July 16, 2021 by  
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Considering retiring on the coast one day? Better rethink your plans. A new NASA study explains that a cute-sounding phenomenon called a “ moon wobble” could lead to devastating coastal floods in the next decade. “In the mid-2030s, every U.S. coast will experience rapidly increasing high-tide floods, when a lunar cycle will amplify rising sea levels caused by climate change ,” the report warned. Related: Severe coastal floods could affect 287 million people by 2100 But don’t expect to look up and catch a glimpse of a jumpy moon. The wobble refers to an 18.6-year cycle that sharp-eyed astronomers first noted in 1728. During the cycle, the moon wobbles a little in one direction, then the other. One way means lower tides, the other, higher. As you can imagine, higher tides coupled with rising seas will mean some very wet and ruined  coastal  cities that could put humans at risk. “We’re going to have sort of a double-whammy,” William Sweet,  National Oceanic and Atmospheric Administration  (NOAA) oceanographer and one of the study’s authors, told The Washington Post. “It means that coastal communities — unless they adapt and fortify — are likely to expect even greater flooding than they might otherwise.” In 2019 alone, NOAA tracked 600  floods  caused by high tides on the Gulf and East Coasts. Once the moon wobbles, this number could shoot up. NASA said some clusters of floods could last over a month. Not only could we have flooding, but also public health disasters like stinking cesspools. The moon is now amping up for the flood-prone half of its cycle. And if the human race survives for another 18.6-year cycle, the next one will be worse, thanks to rising  oceans . In the 2030s, Hawaii and Guam will be in trouble, along with just about every piece of U.S. coastline, except perhaps Alaska. For the study,  researchers  examined 89 coastal locations in U.S. states and territories. They studied astronomical cycles and predicted the likelihood of how the moon will affect tides and flooding up to the year 2080. NASA’s  Sea Level Portal  helps citizens better understand what might be in store. Via HuffPost , AlJazeera Lead image via Pixabay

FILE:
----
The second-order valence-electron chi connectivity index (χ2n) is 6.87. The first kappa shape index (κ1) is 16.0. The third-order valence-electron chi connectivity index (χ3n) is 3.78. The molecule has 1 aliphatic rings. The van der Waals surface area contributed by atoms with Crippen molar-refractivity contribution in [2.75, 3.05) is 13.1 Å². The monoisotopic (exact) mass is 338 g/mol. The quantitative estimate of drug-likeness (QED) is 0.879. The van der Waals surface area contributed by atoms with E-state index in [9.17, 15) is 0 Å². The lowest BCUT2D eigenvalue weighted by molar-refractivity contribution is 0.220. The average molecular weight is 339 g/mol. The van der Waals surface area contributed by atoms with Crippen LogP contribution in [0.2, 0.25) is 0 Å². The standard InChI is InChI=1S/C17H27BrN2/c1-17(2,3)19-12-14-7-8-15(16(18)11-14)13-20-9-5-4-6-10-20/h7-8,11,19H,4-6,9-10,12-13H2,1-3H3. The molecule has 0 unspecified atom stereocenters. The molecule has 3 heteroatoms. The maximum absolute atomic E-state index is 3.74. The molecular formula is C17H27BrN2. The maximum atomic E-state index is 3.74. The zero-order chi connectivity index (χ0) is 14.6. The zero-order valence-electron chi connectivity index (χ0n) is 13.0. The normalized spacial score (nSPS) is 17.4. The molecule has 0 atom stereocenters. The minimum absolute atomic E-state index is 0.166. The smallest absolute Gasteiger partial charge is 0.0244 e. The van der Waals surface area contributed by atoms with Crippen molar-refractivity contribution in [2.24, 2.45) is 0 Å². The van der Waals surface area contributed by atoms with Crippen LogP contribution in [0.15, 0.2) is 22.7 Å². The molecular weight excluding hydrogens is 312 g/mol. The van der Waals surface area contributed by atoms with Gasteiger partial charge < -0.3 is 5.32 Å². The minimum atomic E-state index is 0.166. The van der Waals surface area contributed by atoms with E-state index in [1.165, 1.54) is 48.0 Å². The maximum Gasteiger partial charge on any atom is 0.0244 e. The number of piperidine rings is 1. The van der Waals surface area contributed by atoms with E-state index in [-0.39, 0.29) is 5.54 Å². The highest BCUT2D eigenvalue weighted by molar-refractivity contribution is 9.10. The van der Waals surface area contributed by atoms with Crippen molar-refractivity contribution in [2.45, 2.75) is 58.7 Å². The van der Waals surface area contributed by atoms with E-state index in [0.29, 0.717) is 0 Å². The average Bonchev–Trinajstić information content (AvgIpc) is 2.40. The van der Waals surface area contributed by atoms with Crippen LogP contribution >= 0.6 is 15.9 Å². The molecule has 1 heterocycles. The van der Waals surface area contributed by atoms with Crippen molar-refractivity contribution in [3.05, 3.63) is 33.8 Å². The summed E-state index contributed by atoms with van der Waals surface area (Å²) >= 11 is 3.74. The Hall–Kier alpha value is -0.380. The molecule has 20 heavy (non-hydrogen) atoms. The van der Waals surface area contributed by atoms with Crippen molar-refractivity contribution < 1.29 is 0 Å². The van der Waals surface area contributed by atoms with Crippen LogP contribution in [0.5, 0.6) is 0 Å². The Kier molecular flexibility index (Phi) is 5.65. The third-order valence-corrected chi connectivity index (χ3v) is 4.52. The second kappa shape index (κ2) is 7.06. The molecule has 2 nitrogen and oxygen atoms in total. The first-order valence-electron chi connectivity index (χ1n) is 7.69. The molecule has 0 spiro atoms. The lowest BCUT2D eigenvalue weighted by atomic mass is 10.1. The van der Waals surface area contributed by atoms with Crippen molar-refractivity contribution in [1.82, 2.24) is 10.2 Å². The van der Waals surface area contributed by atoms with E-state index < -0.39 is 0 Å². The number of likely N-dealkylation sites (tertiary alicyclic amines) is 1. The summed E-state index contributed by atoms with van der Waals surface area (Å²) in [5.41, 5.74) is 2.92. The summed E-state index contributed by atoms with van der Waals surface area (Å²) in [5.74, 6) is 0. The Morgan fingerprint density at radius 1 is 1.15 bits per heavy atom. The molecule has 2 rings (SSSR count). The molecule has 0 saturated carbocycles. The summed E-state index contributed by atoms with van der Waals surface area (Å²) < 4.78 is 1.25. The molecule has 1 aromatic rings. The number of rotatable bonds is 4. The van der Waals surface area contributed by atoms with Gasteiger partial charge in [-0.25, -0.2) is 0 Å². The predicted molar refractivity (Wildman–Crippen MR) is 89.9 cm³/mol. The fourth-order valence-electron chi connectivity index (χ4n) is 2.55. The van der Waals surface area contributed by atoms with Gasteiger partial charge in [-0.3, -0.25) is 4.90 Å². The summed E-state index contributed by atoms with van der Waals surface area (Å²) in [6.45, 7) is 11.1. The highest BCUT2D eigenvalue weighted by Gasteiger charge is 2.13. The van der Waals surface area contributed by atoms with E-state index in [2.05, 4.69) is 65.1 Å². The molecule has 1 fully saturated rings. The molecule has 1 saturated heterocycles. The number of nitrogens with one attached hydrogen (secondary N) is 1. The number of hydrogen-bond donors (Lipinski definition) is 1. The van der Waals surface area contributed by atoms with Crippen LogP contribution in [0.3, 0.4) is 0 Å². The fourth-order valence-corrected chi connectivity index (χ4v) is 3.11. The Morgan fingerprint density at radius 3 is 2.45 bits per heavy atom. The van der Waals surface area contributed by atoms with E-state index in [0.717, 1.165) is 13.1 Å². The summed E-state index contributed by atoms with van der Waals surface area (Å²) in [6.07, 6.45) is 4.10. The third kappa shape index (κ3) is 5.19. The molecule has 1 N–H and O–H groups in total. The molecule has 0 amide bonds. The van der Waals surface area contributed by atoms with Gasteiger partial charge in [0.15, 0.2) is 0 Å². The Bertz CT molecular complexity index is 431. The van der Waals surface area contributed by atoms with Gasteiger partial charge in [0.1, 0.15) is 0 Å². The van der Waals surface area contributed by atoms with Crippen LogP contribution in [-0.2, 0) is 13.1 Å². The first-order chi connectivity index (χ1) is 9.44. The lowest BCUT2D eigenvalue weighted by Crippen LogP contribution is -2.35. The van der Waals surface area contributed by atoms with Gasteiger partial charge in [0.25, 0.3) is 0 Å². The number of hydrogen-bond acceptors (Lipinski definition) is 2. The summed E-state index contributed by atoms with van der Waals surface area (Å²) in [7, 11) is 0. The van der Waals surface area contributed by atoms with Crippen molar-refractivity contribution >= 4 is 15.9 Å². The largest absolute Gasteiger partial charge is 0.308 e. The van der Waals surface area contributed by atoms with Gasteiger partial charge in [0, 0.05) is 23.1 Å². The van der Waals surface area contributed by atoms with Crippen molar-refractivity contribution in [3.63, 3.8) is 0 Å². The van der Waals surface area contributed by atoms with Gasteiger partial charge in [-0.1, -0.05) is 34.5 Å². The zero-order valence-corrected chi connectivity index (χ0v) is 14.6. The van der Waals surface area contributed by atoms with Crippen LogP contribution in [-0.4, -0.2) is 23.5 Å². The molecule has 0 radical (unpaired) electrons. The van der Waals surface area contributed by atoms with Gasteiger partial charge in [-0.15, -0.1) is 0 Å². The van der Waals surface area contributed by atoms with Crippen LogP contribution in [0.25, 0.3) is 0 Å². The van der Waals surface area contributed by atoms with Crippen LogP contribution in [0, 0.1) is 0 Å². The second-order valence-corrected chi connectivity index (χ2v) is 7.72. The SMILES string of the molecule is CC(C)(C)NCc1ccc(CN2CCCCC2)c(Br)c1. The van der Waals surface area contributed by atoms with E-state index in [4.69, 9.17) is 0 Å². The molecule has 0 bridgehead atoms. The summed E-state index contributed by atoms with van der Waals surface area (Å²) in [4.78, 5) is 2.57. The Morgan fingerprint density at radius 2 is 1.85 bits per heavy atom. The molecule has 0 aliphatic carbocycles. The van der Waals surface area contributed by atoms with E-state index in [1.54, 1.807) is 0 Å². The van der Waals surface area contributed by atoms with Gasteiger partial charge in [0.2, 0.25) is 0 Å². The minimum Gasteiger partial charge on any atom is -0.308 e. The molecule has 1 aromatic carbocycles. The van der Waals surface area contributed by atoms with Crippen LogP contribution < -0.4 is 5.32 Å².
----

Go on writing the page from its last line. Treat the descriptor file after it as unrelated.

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Moon wobble could lead to massive flooding

These prefabricated tiny homes are earthquake- and fire-resistant

July 16, 2021 by  
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What began as a mission to provide a stable housing option in Papua New Guinea turned into a business model that now sees plug-and-live housing being shipped everywhere in the world. The founders of what became Nestron were met with many obstacles in completing that initial commitment following their visit to Papua New Guinea in 2013. Learning from the process, they launched the Nestron company in 2017. Four years later, they are setting a standard for tiny houses of the future. Nestron’s tiny homes have been called futuristic with their otherworldly look contoured out of a steel frame. Thee company currently offers four models of tiny homes , each of which is 100% prefabricated and equipped with smart features and green technology. The designers found it was most efficient to prefabricate the homes to avoid issues with contractors and supplies on the receiving end. While the pipeline production maximizes accuracy in manufacturing, it also minimizes material waste. Related: Tiny Topanga builds steel-framed tiny homes with artisan touches The houses are customizable with a variety of color and style options. Customers can even select their favorite furniture, because each tiny house arrives fully furnished and ready to live in. Once on location, the tiny house leaves a minimal site impact thanks to its ability to sit directly on flat land without a foundation. The compact designs require little installation with the exception of plugging into electrical and plumbing systems. As part of the customization process, customers can add on green features such as solar panels and a composting toilet. “We take our efforts in caring for the environment seriously because we believe that everything starts at home, hence we equip our houses to make a living in them clearly environmentally friendly and enable people to live a sustainable lifestyle without additional effort,” Nestron said.  Along with the home’s steel frame, 90% of the materials used in the construction process are recyclable and produce very low emissions . The exterior coating and interior insulation offer a high level of soundproofing, but the houses are also rated to endure level-7 earthquakes and level-10 typhoons. The exterior wall material is fire-resistant for two hours or more, and the interior walls are fire-resistant for at least one hour. In addition to the 14.5-square-meter Cube One, and 26-square-meter Cube Two, the company offers more traditional models with the Legend One and Legend Two. All models come with a 50-year material and construction guarantee. The company ships anywhere in the world. + Nestron Images via Nestron